To read the arguments of one’s opponents is to get a sense of their minds. Take, for example, the arguments in The Nation about racial preferences cases recently argued at the U.S. Supreme Court: “Make No Mistake, the Supreme Court Will Kill Affirmative Action,” by Elie Mystal, The Nation’s “justice correspondent.”
We signal our biases with the words we use. My side uses the term racial preferences, because the aspect of the policy we care about is how it works — that it selects individuals by race. Mystal uses the term “affirmative action” because the aspect of the policy he cares about is its intended result.
This is a non sequitur, a statement that does not follow from the premises. The writer, an attorney and graduate of Harvard University, ought to know this.
Mystal is writing in a partisan magazine, which lets him insinuate that his opponents are racists. “White conservatives,” he says, “have worked tirelessly to make college admissions a little easier for mediocre white children.” Think about that. Would any sensible person work tirelessly to pursue a lawsuit all the way to the US Supreme Court in order to make college admissions a little easier for mediocre children?
His next assertion is that ending racial preferences “won’t help Asian American students.” Really? “I know that,” he writes, “because the specific concerns of that community hardly even came up during the marathon five hours of Supreme Court oral argument.”
This is a non sequitur, a statement that does not follow from the premises. The writer, an attorney and graduate of Harvard University, ought to know this, and if he does not, the editors of The Nation ought to know it. It seems they don’t. After this, Mystal goes on:
Ryan Park, the solicitor general of North Carolina (whose parents come from South Korea), pointed out that UNC actually admits AAPI [Asian American and Pacific Islander] students at a higher rate than African American students, which he called a “peculiar result” for those who think that the university’s race-conscious admissions program benefits black kids to the detriment of AAPI kids. Neither Strawbridge nor any of the conservative justices on the Supreme Court had an answer for this. They just moved on like the raw facts didn’t matter.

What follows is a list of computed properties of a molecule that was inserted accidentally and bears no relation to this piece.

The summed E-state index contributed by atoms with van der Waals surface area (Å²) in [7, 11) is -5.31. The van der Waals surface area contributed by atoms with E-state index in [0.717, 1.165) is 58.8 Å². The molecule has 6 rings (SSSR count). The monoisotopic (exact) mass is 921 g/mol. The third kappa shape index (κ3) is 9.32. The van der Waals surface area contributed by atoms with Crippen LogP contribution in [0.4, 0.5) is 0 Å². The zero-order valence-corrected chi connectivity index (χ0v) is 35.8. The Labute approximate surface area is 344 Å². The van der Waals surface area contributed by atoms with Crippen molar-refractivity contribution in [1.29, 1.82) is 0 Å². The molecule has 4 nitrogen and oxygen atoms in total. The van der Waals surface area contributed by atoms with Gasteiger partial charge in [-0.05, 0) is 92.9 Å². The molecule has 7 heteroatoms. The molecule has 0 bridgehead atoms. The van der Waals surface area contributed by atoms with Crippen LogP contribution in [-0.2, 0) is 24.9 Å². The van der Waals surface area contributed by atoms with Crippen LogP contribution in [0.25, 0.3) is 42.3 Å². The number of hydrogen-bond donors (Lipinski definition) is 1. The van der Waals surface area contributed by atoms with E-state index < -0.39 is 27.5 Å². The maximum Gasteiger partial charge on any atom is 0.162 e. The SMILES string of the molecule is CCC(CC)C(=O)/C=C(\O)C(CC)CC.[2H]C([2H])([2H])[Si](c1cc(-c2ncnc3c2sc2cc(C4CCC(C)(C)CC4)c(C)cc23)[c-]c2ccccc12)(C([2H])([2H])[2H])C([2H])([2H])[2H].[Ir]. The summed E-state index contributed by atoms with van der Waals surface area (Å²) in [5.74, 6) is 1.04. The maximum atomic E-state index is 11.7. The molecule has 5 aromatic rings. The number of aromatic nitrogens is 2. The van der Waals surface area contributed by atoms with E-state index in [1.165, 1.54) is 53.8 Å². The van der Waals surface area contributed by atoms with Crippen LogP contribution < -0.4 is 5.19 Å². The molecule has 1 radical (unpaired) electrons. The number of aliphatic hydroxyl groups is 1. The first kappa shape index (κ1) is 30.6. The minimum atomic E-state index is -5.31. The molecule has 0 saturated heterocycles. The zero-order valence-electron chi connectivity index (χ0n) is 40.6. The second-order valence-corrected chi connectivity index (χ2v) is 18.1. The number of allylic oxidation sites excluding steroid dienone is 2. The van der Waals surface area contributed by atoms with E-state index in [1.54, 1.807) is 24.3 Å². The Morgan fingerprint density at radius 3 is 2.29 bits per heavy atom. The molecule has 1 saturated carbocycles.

This raw fact doesn’t matter if what you care about is the equal treatment of individuals.
Consider some more raw facts. At the University of North Carolina, Chapel Hill, which uses racial preferences, the undergraduates divide as follows:
- 60% White
- 10% Asian
- 8% Black
- 8% Hispanic
- 6% International
- 5% Two or more races
At Harvard, which uses racial preferences, undergrads divide this way:
- 38% White
- 21% Asian
- 12% international
- 11% Hispanic
- 9% Black
- 8% Two or more
At my alma mater, the University of Washington in Seattle, which been legally forbidden to use racial preferences for more than 20 years, the undergrads divide this way:
- 42% White
- 24% Asian
- 15% International
- 7% Hispanic
- 7% Two or more races
- 3% Black
At the University of California, Berkeley, which has also been forbidden to use racial preferences for more than 20 years, the undergrads divide this way:
- 36% Asian
- 24% White
- 16% Hispanic
- 13% International
- 6% Two or more races
- 2% Black
Each of these institutions is racially diverse, but in different proportions. The share of black students at UW-Seattle, 3%, is less than half the share at UNC-Chapel Hill, 8%. But the population of Washington is 4.5% black and of North Carolina, 21% black. The population of North Carolina is 3% Asian, and of Washington, 10% Asian.
Regarding fair treatment of individuals, these numbers don’t prove anything. You cannot prove fairness to individuals with the statistics of groups.
But is the admissions policy fair to individuals at any of these places? How would one know?
Here are more numbers: the percentage of students chronically absent from school (defined as missing 10% or more of the days in a school year) in the San Francisco Unified School District (thanks to Marginal Revolution). The figures, by ethnicity, in the 2019–20 school year:
- 38% African American
- 34% Pacific Islander
- 34% American Indian
- 24% Hispanic
- 12% Filipino
- 13% Multiracial
- 9% White
- 4% Asian
In San Francisco, the students of some racial groups, on average, are in school more than others. That might be an important reason why the racial makeup of college admissions is different from the racial makeup of the general population. Still, regarding fair treatment of individuals these numbers don’t prove anything. You cannot prove fairness to individuals with the statistics of groups.
Final note: Mystal points out that Harvard’s policy of legacy admissions, which is a preference for applicants with a relative who attended Harvard, is not being challenged at the Supreme Court. Legacy admissions are 15% at Harvard, and in the recent past have been more than double that. I agree with Mystal that Harvard ought to end legacy admissions, not because they disproportionately benefit one race — his reason — but because they bestow a benefit that is unearned and tend to perpetuate an aristocracy.